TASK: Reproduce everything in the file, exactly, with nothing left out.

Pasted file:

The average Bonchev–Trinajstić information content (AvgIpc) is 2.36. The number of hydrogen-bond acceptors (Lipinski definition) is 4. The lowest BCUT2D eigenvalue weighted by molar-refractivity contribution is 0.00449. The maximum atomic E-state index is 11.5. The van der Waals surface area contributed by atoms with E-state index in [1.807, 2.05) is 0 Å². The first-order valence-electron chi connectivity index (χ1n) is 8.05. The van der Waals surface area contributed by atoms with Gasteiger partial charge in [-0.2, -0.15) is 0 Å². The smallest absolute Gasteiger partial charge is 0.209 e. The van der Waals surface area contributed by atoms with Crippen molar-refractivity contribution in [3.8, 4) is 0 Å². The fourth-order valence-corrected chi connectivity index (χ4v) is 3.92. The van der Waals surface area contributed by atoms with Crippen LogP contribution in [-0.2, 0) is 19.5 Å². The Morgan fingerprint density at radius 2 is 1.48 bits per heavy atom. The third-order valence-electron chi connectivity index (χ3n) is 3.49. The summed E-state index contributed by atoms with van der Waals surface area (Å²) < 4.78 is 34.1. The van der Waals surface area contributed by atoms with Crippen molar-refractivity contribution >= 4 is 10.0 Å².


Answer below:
The average Bonchev–Trinajstić information content (AvgIpc) is 2.36. The number of hydrogen-bond acceptors (Lipinski definition) is 4. The lowest BCUT2D eigenvalue weighted by molar-refractivity contribution is 0.00449. The maximum atomic E-state index is 11.5. The van der Waals surface area contributed by atoms with E-state index in [1.807, 2.05) is 0 Å². The first-order valence-electron chi connectivity index (χ1n) is 8.05. The van der Waals surface area contributed by atoms with Gasteiger partial charge in [-0.2, -0.15) is 0 Å². The smallest absolute Gasteiger partial charge is 0.209 e. The van der Waals surface area contributed by atoms with Crippen molar-refractivity contribution in [3.8, 4) is 0 Å². The fourth-order valence-corrected chi connectivity index (χ4v) is 3.92. The van der Waals surface area contributed by atoms with Crippen LogP contribution in [-0.2, 0) is 19.5 Å². The Morgan fingerprint density at radius 2 is 1.48 bits per heavy atom. The third-order valence-electron chi connectivity index (χ3n) is 3.49. The summed E-state index contributed by atoms with van der Waals surface area (Å²) < 4.78 is 34.1. The van der Waals surface area contributed by atoms with Crippen molar-refractivity contribution >= 4 is 10.0 Å².